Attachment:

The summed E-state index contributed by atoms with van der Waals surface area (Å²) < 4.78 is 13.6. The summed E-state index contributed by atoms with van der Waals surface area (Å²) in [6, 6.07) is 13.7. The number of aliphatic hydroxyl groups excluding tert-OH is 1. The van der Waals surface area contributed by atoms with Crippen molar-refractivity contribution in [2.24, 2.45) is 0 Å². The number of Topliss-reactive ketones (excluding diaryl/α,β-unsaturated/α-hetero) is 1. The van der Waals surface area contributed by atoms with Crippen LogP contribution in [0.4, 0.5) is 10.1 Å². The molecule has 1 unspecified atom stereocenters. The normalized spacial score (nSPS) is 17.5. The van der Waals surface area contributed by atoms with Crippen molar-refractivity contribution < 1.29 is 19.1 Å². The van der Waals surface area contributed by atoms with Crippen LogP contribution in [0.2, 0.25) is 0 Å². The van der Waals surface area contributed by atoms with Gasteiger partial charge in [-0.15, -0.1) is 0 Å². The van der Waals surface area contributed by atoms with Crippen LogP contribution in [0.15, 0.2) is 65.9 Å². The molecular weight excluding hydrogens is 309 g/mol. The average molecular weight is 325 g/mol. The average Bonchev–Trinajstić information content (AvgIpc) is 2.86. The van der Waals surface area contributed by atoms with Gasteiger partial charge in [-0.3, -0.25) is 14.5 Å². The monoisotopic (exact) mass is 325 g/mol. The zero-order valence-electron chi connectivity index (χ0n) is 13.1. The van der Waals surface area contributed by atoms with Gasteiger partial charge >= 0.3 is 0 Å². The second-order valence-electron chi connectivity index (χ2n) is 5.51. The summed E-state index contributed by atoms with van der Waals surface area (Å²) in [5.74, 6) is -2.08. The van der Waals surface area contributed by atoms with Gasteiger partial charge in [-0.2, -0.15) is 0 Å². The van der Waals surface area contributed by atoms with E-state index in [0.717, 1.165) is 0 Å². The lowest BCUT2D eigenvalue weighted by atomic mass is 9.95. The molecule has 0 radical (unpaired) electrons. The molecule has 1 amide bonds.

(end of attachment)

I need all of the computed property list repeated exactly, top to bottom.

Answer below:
The summed E-state index contributed by atoms with van der Waals surface area (Å²) < 4.78 is 13.6. The summed E-state index contributed by atoms with van der Waals surface area (Å²) in [6, 6.07) is 13.7. The number of aliphatic hydroxyl groups excluding tert-OH is 1. The van der Waals surface area contributed by atoms with Crippen molar-refractivity contribution in [2.24, 2.45) is 0 Å². The number of Topliss-reactive ketones (excluding diaryl/α,β-unsaturated/α-hetero) is 1. The van der Waals surface area contributed by atoms with Crippen LogP contribution in [0.4, 0.5) is 10.1 Å². The molecule has 1 unspecified atom stereocenters. The normalized spacial score (nSPS) is 17.5. The van der Waals surface area contributed by atoms with Crippen molar-refractivity contribution < 1.29 is 19.1 Å². The van der Waals surface area contributed by atoms with Crippen LogP contribution in [0.2, 0.25) is 0 Å². The van der Waals surface area contributed by atoms with Gasteiger partial charge in [-0.15, -0.1) is 0 Å². The van der Waals surface area contributed by atoms with Crippen LogP contribution in [0.15, 0.2) is 65.9 Å². The molecular weight excluding hydrogens is 309 g/mol. The average molecular weight is 325 g/mol. The average Bonchev–Trinajstić information content (AvgIpc) is 2.86. The van der Waals surface area contributed by atoms with Gasteiger partial charge in [-0.3, -0.25) is 14.5 Å². The monoisotopic (exact) mass is 325 g/mol. The zero-order valence-electron chi connectivity index (χ0n) is 13.1. The van der Waals surface area contributed by atoms with Gasteiger partial charge >= 0.3 is 0 Å². The second-order valence-electron chi connectivity index (χ2n) is 5.51. The summed E-state index contributed by atoms with van der Waals surface area (Å²) in [5.74, 6) is -2.08. The van der Waals surface area contributed by atoms with Gasteiger partial charge in [-0.2, -0.15) is 0 Å². The van der Waals surface area contributed by atoms with E-state index in [0.717, 1.165) is 0 Å². The lowest BCUT2D eigenvalue weighted by atomic mass is 9.95. The molecule has 0 radical (unpaired) electrons. The molecule has 1 amide bonds.